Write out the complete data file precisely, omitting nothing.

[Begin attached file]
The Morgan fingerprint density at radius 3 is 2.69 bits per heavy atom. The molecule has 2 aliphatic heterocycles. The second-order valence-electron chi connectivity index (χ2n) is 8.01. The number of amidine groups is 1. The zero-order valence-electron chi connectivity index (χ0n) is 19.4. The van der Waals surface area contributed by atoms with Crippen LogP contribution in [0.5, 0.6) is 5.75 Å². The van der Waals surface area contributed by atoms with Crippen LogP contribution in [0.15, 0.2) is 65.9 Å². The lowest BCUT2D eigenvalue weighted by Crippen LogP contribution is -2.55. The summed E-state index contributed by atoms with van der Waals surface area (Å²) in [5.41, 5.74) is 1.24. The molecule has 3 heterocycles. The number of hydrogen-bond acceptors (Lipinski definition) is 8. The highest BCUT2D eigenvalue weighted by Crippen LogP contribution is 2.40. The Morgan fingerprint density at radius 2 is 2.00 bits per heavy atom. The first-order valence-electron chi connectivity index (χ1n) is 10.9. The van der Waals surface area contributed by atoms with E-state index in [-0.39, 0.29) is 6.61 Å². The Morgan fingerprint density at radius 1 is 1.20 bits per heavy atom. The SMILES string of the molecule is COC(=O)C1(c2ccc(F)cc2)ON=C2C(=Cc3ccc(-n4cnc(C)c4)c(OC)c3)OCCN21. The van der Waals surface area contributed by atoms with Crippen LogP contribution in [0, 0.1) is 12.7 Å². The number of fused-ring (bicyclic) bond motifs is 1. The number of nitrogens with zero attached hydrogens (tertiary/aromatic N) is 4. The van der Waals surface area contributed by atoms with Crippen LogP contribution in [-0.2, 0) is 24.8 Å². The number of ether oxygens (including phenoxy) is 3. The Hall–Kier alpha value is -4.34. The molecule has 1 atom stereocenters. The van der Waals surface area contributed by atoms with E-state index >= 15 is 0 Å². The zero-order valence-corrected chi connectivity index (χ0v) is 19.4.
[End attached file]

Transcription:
The Morgan fingerprint density at radius 3 is 2.69 bits per heavy atom. The molecule has 2 aliphatic heterocycles. The second-order valence-electron chi connectivity index (χ2n) is 8.01. The number of amidine groups is 1. The zero-order valence-electron chi connectivity index (χ0n) is 19.4. The van der Waals surface area contributed by atoms with Crippen LogP contribution in [0.5, 0.6) is 5.75 Å². The van der Waals surface area contributed by atoms with Crippen LogP contribution in [0.15, 0.2) is 65.9 Å². The lowest BCUT2D eigenvalue weighted by Crippen LogP contribution is -2.55. The summed E-state index contributed by atoms with van der Waals surface area (Å²) in [5.41, 5.74) is 1.24. The molecule has 3 heterocycles. The number of hydrogen-bond acceptors (Lipinski definition) is 8. The highest BCUT2D eigenvalue weighted by Crippen LogP contribution is 2.40. The Morgan fingerprint density at radius 2 is 2.00 bits per heavy atom. The first-order valence-electron chi connectivity index (χ1n) is 10.9. The van der Waals surface area contributed by atoms with E-state index in [-0.39, 0.29) is 6.61 Å². The Morgan fingerprint density at radius 1 is 1.20 bits per heavy atom. The SMILES string of the molecule is COC(=O)C1(c2ccc(F)cc2)ON=C2C(=Cc3ccc(-n4cnc(C)c4)c(OC)c3)OCCN21. The van der Waals surface area contributed by atoms with Crippen LogP contribution in [0, 0.1) is 12.7 Å². The number of fused-ring (bicyclic) bond motifs is 1. The number of nitrogens with zero attached hydrogens (tertiary/aromatic N) is 4. The van der Waals surface area contributed by atoms with Crippen LogP contribution in [-0.2, 0) is 24.8 Å². The number of ether oxygens (including phenoxy) is 3. The Hall–Kier alpha value is -4.34. The molecule has 1 atom stereocenters. The van der Waals surface area contributed by atoms with E-state index >= 15 is 0 Å². The zero-order valence-corrected chi connectivity index (χ0v) is 19.4.